Most people, even very young children, have an intuitive sense that proof of the existence of something is required before that “something” is acknowledged as true. Kids say “prove it.” Adults understand that the burden of proof is almost always on the party asserting the truth of something. For example, in our justice system the burden of proof is on the state (in a criminal action) and the plaintiff (in a civil action). A defendant does not have to prove his innocence; the state must prove his guilt–beyond a reasonable doubt. For some reason, however, this very simple concept seems to get lost in the political realm.
In her op-ed in The Connecticut Mirror, State Rep. Mary Mushinsky (D-Wallingford) writes about an unanticipated, end-of-the-legislative-session, 50 percent cut to the personnel budget of the General Assembly’s Office of Program Review and Investigations. She reasonably asks, “How does silencing the state’s efficiency experts help the state adjust to less revenues and a leaner government? And why is this cut far more extensive than other line-item reductions?”
UConn has become one of the great public universities in the country. Deservedly so. But it is not above the law, including the state’s Freedom of Information Act. Unfortunately, UConn seems to think otherwise.
Since Gov. Dannel Malloy announced his intention to issue an executive order barring people who appear on the federal government’s “no-fly” list from buying guns, a debate has ensued about whether such an order would violate a person’s right to “due process.” The purpose of this post is not to join that debate, but instead to help non-lawyer readers understand what the “due process” debate is really about.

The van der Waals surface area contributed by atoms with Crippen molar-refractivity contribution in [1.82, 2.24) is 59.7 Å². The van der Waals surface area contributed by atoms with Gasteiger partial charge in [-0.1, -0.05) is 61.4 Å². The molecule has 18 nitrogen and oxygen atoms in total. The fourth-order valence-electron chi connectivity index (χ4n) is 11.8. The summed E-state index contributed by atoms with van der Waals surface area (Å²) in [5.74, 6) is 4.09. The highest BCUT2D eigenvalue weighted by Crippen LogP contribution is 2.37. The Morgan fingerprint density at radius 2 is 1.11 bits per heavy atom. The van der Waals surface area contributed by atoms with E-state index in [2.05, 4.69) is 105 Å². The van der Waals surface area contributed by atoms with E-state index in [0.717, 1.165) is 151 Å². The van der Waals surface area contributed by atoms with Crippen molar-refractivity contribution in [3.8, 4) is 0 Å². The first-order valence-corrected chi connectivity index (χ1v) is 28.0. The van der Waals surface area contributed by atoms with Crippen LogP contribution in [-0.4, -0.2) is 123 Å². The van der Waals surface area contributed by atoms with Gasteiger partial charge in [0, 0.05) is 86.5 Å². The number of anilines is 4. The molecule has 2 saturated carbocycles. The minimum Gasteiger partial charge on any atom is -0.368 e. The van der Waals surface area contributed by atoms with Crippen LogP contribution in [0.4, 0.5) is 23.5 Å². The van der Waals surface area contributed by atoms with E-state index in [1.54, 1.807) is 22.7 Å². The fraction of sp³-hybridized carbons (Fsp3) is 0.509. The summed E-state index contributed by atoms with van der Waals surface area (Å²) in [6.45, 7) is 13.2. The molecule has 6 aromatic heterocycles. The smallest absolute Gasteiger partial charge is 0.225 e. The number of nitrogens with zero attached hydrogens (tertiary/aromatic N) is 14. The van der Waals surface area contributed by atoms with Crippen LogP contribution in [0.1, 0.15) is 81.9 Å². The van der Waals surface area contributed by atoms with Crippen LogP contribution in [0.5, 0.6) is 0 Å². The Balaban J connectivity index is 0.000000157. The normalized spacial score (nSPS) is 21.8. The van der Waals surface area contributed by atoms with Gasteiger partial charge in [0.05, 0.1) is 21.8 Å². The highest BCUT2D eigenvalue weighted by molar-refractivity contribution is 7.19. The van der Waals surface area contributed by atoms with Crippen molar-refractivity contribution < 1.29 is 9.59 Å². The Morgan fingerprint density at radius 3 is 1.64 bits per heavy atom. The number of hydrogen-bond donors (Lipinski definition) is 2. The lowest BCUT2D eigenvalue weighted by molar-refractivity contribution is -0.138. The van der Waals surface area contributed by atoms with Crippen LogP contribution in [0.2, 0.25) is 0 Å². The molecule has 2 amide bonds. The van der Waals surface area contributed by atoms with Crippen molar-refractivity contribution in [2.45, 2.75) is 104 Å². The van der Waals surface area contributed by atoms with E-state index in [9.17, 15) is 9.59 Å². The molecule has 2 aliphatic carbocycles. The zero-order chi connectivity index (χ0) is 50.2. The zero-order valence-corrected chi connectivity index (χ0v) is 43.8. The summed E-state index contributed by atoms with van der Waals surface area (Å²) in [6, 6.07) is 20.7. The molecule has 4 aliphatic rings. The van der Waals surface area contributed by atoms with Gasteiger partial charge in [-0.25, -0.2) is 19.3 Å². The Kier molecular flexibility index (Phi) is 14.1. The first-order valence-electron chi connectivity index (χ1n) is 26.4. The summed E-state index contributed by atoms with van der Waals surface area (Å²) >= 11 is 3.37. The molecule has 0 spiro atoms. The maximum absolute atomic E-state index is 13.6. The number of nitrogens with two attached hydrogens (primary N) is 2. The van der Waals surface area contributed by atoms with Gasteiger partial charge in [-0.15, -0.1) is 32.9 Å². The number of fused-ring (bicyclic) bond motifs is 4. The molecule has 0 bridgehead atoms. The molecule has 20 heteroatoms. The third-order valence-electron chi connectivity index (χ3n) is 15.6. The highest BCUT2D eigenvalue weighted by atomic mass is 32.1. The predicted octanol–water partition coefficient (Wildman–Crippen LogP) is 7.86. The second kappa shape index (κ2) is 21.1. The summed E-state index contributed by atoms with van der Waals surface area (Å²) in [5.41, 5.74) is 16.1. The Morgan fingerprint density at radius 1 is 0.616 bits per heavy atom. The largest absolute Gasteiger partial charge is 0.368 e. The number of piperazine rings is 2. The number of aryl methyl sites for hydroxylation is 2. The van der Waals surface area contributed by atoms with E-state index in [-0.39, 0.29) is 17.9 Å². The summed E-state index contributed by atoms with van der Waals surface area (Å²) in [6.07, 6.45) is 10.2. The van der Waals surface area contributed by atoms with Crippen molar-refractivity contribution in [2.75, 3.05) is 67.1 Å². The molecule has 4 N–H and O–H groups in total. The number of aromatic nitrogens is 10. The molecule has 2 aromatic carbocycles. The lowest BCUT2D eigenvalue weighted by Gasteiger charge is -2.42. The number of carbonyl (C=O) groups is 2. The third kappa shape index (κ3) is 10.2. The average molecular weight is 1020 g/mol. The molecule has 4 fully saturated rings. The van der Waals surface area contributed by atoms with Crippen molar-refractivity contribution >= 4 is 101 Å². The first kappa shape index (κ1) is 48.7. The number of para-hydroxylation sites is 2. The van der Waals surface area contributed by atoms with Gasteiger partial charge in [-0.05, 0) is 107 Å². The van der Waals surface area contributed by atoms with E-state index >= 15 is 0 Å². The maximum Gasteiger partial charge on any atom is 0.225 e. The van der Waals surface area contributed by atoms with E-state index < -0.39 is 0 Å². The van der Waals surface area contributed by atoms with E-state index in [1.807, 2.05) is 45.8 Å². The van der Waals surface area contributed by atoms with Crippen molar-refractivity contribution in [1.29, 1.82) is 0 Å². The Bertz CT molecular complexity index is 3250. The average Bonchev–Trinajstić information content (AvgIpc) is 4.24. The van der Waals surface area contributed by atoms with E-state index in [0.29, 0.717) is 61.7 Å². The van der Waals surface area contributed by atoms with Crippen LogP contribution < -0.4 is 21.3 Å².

Appellate judges are famous for asking hypothetical questions. They are a very important part of the oral argument process, as they help the judges understand how their decisions in particular cases may apply to future cases. Advocates rarely get to ask judges hypothetical questions, but I’m going to ask one anyway. It is directed to the esteemed justices of the Connecticut Supreme Court who [recently], in a 4-3 decision, abolished the death penalty. (I don’t expect an answer of course. This is just a thought experiment.)
Did the University of Connecticut’s recent “behind closed doors” budget discussion violate the state’s Freedom Of Information Act? Answer: Yes. Here’s why…
Only days before the end of the 2013 legislative session last June, someone (apparently a Fox News reporter) started a false rumor that documentary filmmaker Michael Moore was going to make a Freedom of Information Act (“FOIA”) request for graphic crime scene photographs of the Sandy Hook massacre and then splash those photographs all over the Internet or movie screens. Michael Moore never made any such request, and he never had any intention of making such a request.